Yes, I would re-tell it differently and wonder why, in the second paragraph, Bulfinch felt it necessary to tell there how Hereward met his end? Yet I mainly agree when he says, "If Roland is the ideal of Norman feudal chivalry, Hereward is equally the ideal of Anglo-Saxon sturdy manliness and knighthood." So maybe you would prefer saving that second paragraph for the end after reading the first paragraph and the story that starts in the third paragraph?
Did you notice the princess is never named!?! That's where my own mystery began. When I went to learn more, I found she wasn't totally helpless in all of this. She stole the giant's magical sword that always kills and secretly gave it to Hereward. That I could find, but trying to find her name left me feeling like Alice falling down the Rabbit Hole of Research. Since the legend is based on historical fact, I was prepared to research and, if necessary, ask for reader help.
I also checked with friend and British storyteller, Tim Sheppard, about the pronunciation of the various names. I'm glad I did as Hereward should be HEH-ruh-wurd, the would-be husband is HACK-oh, and, while Prince Sigtryg is Danish, the English would call him SIG-trig or the Irish call him SIT-rick. (Hmmmm. Sounds like the origin of the name Cedric.)
Hereward and the anonymous princess fascinated me and from this brief "fable", I discovered there's much more to his story. Trying to find the princess, I went to more storytelling friends "across the pond", including Richard Marsh, who led me to The War of the Gaedhil with the Gaul, or the Invasions of Ireland by the Danes and Other Norsemen where I found the name of Sitric was incredibly common among the Norse kings and princes, but rarely was a female named and never the wife of a Sitric. (I also see where the fair coloring for the Irish, Scottish, and even many British came from when the Vikings went out from Scandinavia. No wonder each year's Highland Games here seems to end in a lot of sunburns!)
Depending on how curious you are, Ely Online has a readable online article giving even more interesting glimpses into the story of Hereward. Many of Hereward's adventures took place on the Isle of Ely. Find fast facts at his page at Middle Ages.org.uk -- a quick but broad reference site on the Middle Ages. Wikipedia says Hereward also was known as Hereward the Outlaw or Hereward the Exile. The 'true' history of Hereward the Wake is on, Distracting from the Now, a blog about the Middle Ages history and literature. Comments on "Distracting..." point out "the author of the Gesta used two eye witnesses and a bio written by Hereward's priest to put his bio together." A scholarly view is offered by Rolf Bremmer in The "Gesta Herewardi": Transforming an Anglo-Saxon into an Englishman . If, after the more factual approach, you still want more about Hereward or some storytelling background material on Hereward and Bulfinch's story, two more sources exist that say much more, but use a fictional style. You may go to this story from Robin Hood and Other Outlaw Tales, edited by Stephen Knight and Thomas H. Ohlgren. (Wikipedia even claims some Robin Hood stories may have either been influenced by or originated in Hereward stories.) Project Gutenberg has the entire book, Hereward, the Last of the English, by Charles Kingsley, which Wikipedia says elevated Hereward to a national hero in 1865.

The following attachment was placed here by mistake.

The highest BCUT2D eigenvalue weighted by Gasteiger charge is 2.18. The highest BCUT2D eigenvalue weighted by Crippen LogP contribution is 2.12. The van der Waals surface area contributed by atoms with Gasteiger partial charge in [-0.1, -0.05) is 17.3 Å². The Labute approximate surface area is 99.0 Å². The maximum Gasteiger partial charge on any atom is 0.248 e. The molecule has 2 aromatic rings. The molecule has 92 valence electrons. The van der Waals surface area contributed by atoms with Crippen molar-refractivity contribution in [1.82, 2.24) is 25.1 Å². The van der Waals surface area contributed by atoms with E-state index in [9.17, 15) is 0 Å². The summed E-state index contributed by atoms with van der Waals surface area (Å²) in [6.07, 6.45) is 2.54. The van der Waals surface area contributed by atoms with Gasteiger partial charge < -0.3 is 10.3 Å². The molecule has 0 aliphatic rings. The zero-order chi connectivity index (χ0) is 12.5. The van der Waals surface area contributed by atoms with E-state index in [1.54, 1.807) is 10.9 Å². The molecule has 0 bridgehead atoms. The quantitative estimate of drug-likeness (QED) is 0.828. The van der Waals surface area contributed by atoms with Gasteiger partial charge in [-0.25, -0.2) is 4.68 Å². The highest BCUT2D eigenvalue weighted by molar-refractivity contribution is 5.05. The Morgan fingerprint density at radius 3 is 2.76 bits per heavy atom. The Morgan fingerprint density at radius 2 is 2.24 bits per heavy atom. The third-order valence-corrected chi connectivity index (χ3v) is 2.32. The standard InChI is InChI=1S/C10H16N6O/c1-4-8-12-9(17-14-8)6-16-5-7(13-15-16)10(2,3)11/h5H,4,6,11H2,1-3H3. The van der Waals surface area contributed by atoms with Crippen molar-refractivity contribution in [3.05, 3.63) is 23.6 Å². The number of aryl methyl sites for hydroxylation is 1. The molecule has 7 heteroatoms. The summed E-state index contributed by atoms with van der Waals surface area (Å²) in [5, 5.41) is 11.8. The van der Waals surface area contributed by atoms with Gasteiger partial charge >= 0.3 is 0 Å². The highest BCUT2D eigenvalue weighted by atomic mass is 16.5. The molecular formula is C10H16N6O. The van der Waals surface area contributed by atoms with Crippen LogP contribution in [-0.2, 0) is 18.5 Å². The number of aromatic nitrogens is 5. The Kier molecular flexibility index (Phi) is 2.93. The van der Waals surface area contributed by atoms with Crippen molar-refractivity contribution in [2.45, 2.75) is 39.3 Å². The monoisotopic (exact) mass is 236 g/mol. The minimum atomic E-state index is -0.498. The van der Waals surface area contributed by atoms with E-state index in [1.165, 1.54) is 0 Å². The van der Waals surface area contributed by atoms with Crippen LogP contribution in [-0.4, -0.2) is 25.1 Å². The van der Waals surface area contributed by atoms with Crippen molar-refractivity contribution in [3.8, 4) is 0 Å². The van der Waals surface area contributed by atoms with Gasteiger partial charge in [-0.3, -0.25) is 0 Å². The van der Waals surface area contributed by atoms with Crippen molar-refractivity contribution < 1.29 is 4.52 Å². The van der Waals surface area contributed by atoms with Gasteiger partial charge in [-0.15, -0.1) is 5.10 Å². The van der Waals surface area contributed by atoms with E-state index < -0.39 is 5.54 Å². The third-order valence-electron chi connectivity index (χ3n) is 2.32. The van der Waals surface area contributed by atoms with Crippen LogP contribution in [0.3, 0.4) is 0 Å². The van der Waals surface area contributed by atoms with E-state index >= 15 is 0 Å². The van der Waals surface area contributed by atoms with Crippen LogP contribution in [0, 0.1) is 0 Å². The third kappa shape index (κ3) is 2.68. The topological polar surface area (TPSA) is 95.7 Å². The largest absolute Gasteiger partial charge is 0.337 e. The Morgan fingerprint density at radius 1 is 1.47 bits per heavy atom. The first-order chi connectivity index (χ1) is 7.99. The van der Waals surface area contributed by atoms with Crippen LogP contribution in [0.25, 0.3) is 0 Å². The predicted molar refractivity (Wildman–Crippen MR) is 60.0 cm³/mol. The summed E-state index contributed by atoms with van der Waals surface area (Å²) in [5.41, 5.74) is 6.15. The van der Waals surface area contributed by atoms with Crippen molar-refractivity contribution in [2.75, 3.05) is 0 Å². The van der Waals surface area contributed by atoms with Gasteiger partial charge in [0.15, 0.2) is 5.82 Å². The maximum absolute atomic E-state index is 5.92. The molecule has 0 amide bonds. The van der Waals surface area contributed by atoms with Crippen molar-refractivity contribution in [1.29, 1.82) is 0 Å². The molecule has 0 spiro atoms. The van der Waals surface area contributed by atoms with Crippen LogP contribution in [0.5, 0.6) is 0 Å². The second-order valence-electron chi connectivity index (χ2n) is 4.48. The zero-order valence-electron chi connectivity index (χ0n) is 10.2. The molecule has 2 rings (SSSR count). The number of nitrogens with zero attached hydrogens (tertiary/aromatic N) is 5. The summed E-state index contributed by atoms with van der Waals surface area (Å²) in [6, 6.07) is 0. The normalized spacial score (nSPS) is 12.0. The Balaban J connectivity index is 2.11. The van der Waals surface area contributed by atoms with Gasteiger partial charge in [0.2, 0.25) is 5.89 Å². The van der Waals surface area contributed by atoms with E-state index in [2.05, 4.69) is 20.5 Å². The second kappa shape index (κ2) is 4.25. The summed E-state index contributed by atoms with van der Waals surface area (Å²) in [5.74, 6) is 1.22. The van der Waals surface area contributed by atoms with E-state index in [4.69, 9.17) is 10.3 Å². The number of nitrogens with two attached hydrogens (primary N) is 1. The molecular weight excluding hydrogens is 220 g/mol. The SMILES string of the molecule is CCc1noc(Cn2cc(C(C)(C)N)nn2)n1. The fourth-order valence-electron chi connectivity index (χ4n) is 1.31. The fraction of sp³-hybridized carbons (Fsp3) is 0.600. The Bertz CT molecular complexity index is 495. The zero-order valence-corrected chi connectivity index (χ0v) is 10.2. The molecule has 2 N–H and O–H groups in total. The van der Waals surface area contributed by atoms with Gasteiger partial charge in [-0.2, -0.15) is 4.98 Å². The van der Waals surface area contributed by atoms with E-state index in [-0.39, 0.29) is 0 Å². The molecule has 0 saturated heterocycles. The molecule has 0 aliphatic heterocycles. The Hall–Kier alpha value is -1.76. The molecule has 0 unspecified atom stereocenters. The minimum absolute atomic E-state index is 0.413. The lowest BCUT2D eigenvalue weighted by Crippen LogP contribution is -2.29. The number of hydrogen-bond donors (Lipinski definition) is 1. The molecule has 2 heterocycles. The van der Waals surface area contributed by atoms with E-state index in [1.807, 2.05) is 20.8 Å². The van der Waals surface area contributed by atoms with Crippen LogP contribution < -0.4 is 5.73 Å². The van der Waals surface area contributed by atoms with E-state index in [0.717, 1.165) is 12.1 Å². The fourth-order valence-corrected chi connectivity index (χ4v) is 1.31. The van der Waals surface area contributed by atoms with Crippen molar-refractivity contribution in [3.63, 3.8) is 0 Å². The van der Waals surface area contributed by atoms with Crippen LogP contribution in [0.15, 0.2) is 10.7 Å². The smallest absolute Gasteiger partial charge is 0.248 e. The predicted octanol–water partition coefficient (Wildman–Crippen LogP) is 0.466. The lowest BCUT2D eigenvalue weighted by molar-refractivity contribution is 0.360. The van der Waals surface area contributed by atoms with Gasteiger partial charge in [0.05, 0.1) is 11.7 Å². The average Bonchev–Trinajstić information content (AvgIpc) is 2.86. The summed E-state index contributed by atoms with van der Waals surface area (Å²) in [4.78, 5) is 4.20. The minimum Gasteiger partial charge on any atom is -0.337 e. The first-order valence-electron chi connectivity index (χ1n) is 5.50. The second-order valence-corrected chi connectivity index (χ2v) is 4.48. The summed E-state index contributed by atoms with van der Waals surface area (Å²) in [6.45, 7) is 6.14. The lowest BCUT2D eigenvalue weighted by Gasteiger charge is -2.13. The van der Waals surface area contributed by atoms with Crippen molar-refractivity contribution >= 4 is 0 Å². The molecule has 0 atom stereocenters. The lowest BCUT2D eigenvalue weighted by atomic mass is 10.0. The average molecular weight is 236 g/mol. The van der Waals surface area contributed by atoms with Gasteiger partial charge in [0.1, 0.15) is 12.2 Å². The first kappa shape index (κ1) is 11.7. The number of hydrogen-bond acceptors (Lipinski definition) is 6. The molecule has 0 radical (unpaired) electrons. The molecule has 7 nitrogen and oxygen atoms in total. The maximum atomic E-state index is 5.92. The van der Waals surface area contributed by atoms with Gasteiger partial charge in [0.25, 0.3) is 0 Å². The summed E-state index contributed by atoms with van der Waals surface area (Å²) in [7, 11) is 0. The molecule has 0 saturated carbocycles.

Still no princess named! Then I remembered Jill Lamede, whose delightful Tales of the Tintagel Dragon is now available on Kindle. I had bought from her a hard copy of the book years ago, ordering it for Mount Clemens Public Library so I could tell it. It's still there and I finally remembered her saying another name for Tintagel was Land's End. That's Cornwall! She found at Forgotten Books a truly forgotten book, The Story of Hereward the Champion of England by Douglas C. Stedman, whose preface gives excellent resources used. He says her name is "Margaret." My only concern was the Wikipedia article doesn't mention Stedman and I would have expected him mentioned. My own search reassured me by showing he was active in the early 20th century in the Viking Society for Northern Research, founded in 1892 and is the world’s foremost learned society in the field of medieval Scandinavian and Northern studies.
So much for my choosing a "short selection." After all, this blog is named Storytelling + Research = LoiS.
This is part of a series of bi-weekly posting of stories under the category, "Keeping the Public in Public Domain." The idea behind Public Domain was to preserve our cultural heritage after the authors and their immediate heirs were compensated. I feel strongly current copyright law delays this intent on works of the 20th century. I hope you enjoy discovering new stories.
Currently I'm involved in projects taking me out of my usual work of sharing stories with an audience. My own library of folklore includes so many books within the Public Domain I decided to share stories from them. This fall I expect to return to my normal monthly posting of a research project here. Depending on response, I will decide at that time if "Keeping the Public in Public Domain" should continue along with my monthly postings.